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Increasing the oscillation frequency of strong magnetic fields above 101 kHz significantly raises peripheral nerve excitation thresholds
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/content/aapm/journal/medphys/39/5/10.1118/1.3702775
2012-04-18
2014-10-01

Abstract

Purpose:

A time-varying magnetic field can cause unpleasant peripheral nerve stimulation (PNS) when the maximum excursion of the magnetic field (ΔB) is above a frequency-dependent threshold level [P. Mansfield and P. R. Harvey, Magn. Reson. Med. 29, 746–758 (1993)]. Clinical and research magnetic resonance imaging(MRI) gradient systems have been designed to avoid such bioeffects by adhering to regulations and guidelines established on the basis of clinical trials. Those trials, generally employing sinusoidal waveforms, tested human responses to magnetic fields at frequencies between 0.5 and 10 kHz [W. Irnich and F. Schmitt, Magn. Reson. Med. 33, 619–623 (1995), T. F. Budinger et al., J. Comput. Assist. Tomogr. 15, 909–914 (1991), and D. J. Schaefer et al., J. Magn. Reson. Imaging12, 20–29 (2000)]. PNS thresholds for frequencies higher than 10 kHz had been extrapolated, using physiological models [J. P. Reilly et al., IEEE Trans. Biomed. Eng. BME-32(12), 1001–1011 (1985)]. The present study provides experimental data on human PNS thresholds to oscillating magnetic field stimulation from 2 to 183 kHz. Sinusoidal waveforms were employed for several reasons: (1) to facilitate comparison with earlier reports that used sine waves, (2) because prior designers of fast gradient hardware for generalized waveforms (e.g., including trapezoidal pulses) have employed quarter-sine-wave resonant circuits to reduce the rise- and fall-times of pulse waveforms, and (3) because sinusoids are often used in fast pulse sequences (e.g., spiral scans) [S. Nowak, U.S. patent 5,245,287 (14 September 1993) and K. F. King and D. J. Schaefer, J. Magn. Reson. Imaging12, 164–170 (2000)].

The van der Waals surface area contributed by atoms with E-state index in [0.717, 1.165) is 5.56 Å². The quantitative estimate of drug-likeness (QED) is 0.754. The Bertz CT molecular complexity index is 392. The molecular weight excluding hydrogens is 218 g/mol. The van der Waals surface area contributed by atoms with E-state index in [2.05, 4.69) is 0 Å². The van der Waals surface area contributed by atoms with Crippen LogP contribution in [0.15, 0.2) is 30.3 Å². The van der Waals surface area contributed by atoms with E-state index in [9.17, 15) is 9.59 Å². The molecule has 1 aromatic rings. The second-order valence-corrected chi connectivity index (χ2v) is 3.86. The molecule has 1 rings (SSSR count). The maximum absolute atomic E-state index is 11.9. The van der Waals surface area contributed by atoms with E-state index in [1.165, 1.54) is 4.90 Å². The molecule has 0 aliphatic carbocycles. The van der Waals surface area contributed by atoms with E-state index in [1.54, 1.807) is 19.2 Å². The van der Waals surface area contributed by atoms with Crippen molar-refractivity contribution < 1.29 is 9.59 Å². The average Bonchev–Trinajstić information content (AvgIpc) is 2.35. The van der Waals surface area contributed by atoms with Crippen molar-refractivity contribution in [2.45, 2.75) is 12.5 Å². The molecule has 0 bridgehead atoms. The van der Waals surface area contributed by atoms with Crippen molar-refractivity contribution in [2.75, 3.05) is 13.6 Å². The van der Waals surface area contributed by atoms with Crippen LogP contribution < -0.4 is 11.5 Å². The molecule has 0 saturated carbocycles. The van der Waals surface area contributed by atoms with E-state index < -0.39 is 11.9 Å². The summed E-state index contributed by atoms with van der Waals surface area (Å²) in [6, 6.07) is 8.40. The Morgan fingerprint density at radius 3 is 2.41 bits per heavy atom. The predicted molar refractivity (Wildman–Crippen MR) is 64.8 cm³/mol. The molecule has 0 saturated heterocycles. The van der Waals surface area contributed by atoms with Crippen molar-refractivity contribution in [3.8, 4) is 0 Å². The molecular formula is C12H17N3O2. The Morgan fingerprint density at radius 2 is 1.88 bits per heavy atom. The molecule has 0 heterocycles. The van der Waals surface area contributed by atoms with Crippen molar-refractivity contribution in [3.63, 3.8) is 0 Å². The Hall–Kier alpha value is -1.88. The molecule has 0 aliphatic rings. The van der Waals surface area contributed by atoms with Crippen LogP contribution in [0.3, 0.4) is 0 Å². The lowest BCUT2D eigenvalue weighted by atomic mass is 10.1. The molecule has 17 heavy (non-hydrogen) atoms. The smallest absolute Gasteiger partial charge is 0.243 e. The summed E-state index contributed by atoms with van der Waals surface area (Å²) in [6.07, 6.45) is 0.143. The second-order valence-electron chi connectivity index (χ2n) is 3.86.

Methods:

An IRB-approved prospective clinical trial was performed, involving 26 adults, in which one wrist was exposed to decaying sinusoidal magnetic field pulses at frequencies from 2 to 183 kHz and amplitudes up to 0.4 T. Sham exposures (i.e., with no magnetic fields) were applied to all subjects.

Results:

For 0.4 T pulses at 2, 25, 59, 101, and 183 kHz, stimulation was reported by 22 (84.6%), 24 (92.3%), 15 (57.7%), 2 (7.7%), and 1 (3.8%) subjects, respectively.

Conclusions:

The probability of PNS due to brief biphasic time-varying sinusoidal magnetic fields with magnetic excursions up to 0.4 T is shown to decrease significantly at and above 101 kHz. This phenomenon may have particular uses in dynamic scenarios (e.g., cardiacimaging) and in studying processes with short decay times (e.g., electron paramagnetic resonance imaging, bone and solids imaging). The study suggests the possibility of new designs for human and preclinical MRI systems that may be useful in clinical practice and scientific research.

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Scitation: Increasing the oscillation frequency of strong magnetic fields above 101 kHz significantly raises peripheral nerve excitation thresholds
http://aip.metastore.ingenta.com/content/aapm/journal/medphys/39/5/10.1118/1.3702775
10.1118/1.3702775
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